The CCA, Glasgow
Tuesday 25th November
Shazia Hobbs tells us her brother will only write their story when their mother is dead. She smiles nervously at the audience, and adds that her mother barely features at all within her own book. Good thing too – Shazia’s book is garnering quite a lot of attention, and her mother is still very much alive. Shazia’s novel, The Gori’s Daughter, the autobiographical story of a mixed-race Scottish-Palestinian woman, has been a source of enormous tension within her extended family. Shazia tell us she is not on speaking terms with most of her folk, and many Pakistanis within her old community accuse her of whistleblowing. “White”, according to many of her relatives, is synonymous with “trash.”
Shazia Hobbs name hints at her incongruent beginnings. The daughter of a white mother “gori” and a Pakastani father, Shazia was raised in a polygamous household, in which she resided with her father, his Muslim wife, and Shazia’s half-siblings; as well as Shazia’s mother – his white mistress. As a small child she was sent to live for four years in Pakistan with her grandparents (her father’s wife could not cope with his mistresses children.) When Shazia returned to Glasgow she was subjected to racism, violence, hate crimes. “It was the 1980s, she tells us. Child Line was for white children. When my sister and I called, they told us to find an aunt to talk to. When we said we were suicidal, they said to call Samaritans instead.” Shazia was labelled a “smelly Paki” by her schoolmates; her Pakistani community, who believed that white communities were inferior, called Shazia “the white woman’s daughter”; when Shazia filled in official forms, there wasn’t even a box for her to tick. “Mixed race wasn’t an identity,” she says. “I had to tick Other.”
The evening’s event – “Autobiography as Novel” – is focused around a dialogue between Magi Gibson, interviewer for the evening, and Shazia. To begin, Magi asks Shazia to talk about the process of writing. Shazia explains (unsurprisingly) that the starting point was simply her life. “People told me I had story to tell. Why not write it?” The point of the evening is to explore the relationship between autobiography and novel – and introduce Shazia’s work. After drawing out Shazia’s life story, Magi Gibson, Shazia’s interviewer, points out that novels – unlike autobiography – permit the author to fictionalize, to build on memories, and create a world which better represents the emotions underlying lived experience. This – she prompts Shazia to explain – is why fiction works better than autobiography or memoir. Shazia adds that fiction also provides a buffer for those writers who portray events so close to their lives. Particularly when their characters are still alive and kicking. As the evening ends, I am convinced not only that Shazia’s story is extraordinary, but also that I should read Shazia’s book – every Glaswegian should. I am also impressed by Magi Gibson’s delivery. She is a terrifically accomplished writer, and she has some killer anecdotes.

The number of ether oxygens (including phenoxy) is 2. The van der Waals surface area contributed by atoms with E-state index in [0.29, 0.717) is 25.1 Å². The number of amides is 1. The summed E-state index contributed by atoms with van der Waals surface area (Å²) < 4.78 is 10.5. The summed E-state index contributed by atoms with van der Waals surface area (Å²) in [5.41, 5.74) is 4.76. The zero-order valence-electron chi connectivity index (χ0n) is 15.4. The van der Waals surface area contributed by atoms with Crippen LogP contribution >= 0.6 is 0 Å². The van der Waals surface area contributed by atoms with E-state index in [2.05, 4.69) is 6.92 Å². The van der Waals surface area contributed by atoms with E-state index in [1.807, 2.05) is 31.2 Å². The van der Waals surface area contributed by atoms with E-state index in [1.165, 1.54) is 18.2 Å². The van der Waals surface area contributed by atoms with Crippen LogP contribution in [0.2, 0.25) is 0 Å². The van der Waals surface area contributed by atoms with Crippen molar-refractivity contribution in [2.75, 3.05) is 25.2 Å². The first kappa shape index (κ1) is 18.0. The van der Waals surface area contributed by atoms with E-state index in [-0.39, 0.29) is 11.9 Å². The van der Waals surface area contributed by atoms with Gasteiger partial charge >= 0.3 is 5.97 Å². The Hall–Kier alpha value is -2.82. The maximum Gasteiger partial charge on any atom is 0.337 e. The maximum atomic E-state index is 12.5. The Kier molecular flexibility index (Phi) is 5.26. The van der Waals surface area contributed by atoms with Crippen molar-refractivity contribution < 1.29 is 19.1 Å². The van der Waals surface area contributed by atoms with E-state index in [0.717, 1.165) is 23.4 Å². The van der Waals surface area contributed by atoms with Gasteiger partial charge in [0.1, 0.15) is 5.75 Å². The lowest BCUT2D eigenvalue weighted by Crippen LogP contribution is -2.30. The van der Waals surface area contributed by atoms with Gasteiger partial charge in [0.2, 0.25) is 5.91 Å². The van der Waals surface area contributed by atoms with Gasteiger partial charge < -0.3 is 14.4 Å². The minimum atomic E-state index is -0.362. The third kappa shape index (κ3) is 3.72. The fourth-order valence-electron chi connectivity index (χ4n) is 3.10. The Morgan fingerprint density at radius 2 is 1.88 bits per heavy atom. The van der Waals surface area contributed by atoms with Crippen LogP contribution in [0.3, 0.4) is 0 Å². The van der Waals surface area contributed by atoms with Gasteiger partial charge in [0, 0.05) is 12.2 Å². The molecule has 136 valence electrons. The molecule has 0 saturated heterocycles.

When it comes to the night’s discussion around fiction, however, I am left a little divided. Firstly, Shazia’s tale did not begin as fiction. She submitted her story as autobiography – and it was at the behest of her publisher that she made the transition into a novel. Secondly, I am not convinced that fiction – as many of the writers suggest – is so better a choice than memoir, or biography. The most interesting parts of the evening – and the book – for me, are the bits I knew to be true. Writerly factitiousness aside, the insights that Magi, and Shazia brought to the Scottish Writer’s Centre were incredibly interesting, and I would recommend attending one of Magi’s events, as well as reading Shazia’s book. Most of all, I am grateful for Shazia’s bravery in telling her story. That’s what it is, really, her story. The rest is just semantics (and I’m guessing Shazia’s received enough labels to last a lifetime.)
Reviewer : Charlotte Morgan
The Gori’s Daughter is available on Amazon.
The Scottish Writer’s Centre hosts literary events on Tuesdays, once a fortnight at the CCA. [25/11/2014]